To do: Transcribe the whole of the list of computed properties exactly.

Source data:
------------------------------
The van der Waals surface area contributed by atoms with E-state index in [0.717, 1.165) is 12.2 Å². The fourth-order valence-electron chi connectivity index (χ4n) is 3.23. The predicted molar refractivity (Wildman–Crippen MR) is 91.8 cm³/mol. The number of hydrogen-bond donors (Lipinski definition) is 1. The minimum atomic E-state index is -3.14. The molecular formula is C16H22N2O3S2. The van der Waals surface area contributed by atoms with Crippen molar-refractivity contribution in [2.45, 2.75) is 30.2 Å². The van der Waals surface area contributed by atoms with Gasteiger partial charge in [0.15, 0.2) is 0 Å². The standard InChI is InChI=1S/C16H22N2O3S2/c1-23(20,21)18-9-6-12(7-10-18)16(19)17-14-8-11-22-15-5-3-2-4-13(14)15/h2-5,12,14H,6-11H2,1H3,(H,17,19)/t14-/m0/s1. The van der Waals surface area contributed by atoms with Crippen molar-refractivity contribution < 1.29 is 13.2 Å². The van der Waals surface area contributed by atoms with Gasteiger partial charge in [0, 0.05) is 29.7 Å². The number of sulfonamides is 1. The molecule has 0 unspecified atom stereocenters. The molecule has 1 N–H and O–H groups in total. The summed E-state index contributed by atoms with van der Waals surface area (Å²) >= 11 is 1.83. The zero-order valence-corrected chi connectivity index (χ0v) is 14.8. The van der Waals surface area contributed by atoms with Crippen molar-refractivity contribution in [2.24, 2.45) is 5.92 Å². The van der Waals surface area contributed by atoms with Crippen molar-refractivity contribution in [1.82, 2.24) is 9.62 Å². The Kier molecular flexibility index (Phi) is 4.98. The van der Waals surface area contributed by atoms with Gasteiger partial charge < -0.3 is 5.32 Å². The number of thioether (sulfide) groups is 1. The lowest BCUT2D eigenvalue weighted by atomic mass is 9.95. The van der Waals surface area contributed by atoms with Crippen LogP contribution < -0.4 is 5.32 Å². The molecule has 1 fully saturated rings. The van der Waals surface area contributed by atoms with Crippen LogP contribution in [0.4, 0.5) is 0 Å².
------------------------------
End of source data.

The van der Waals surface area contributed by atoms with E-state index in [0.717, 1.165) is 12.2 Å². The fourth-order valence-electron chi connectivity index (χ4n) is 3.23. The predicted molar refractivity (Wildman–Crippen MR) is 91.8 cm³/mol. The number of hydrogen-bond donors (Lipinski definition) is 1. The minimum atomic E-state index is -3.14. The molecular formula is C16H22N2O3S2. The van der Waals surface area contributed by atoms with Crippen molar-refractivity contribution in [2.45, 2.75) is 30.2 Å². The van der Waals surface area contributed by atoms with Gasteiger partial charge in [0.15, 0.2) is 0 Å². The standard InChI is InChI=1S/C16H22N2O3S2/c1-23(20,21)18-9-6-12(7-10-18)16(19)17-14-8-11-22-15-5-3-2-4-13(14)15/h2-5,12,14H,6-11H2,1H3,(H,17,19)/t14-/m0/s1. The van der Waals surface area contributed by atoms with Crippen molar-refractivity contribution < 1.29 is 13.2 Å². The van der Waals surface area contributed by atoms with Gasteiger partial charge in [0, 0.05) is 29.7 Å². The number of sulfonamides is 1. The molecule has 0 unspecified atom stereocenters. The molecule has 1 N–H and O–H groups in total. The summed E-state index contributed by atoms with van der Waals surface area (Å²) >= 11 is 1.83. The zero-order valence-corrected chi connectivity index (χ0v) is 14.8. The van der Waals surface area contributed by atoms with Crippen molar-refractivity contribution in [2.24, 2.45) is 5.92 Å². The van der Waals surface area contributed by atoms with Crippen molar-refractivity contribution in [1.82, 2.24) is 9.62 Å². The Kier molecular flexibility index (Phi) is 4.98. The van der Waals surface area contributed by atoms with Gasteiger partial charge < -0.3 is 5.32 Å². The number of thioether (sulfide) groups is 1. The lowest BCUT2D eigenvalue weighted by atomic mass is 9.95. The van der Waals surface area contributed by atoms with Crippen LogP contribution < -0.4 is 5.32 Å². The molecule has 1 fully saturated rings. The van der Waals surface area contributed by atoms with Crippen LogP contribution in [0.4, 0.5) is 0 Å².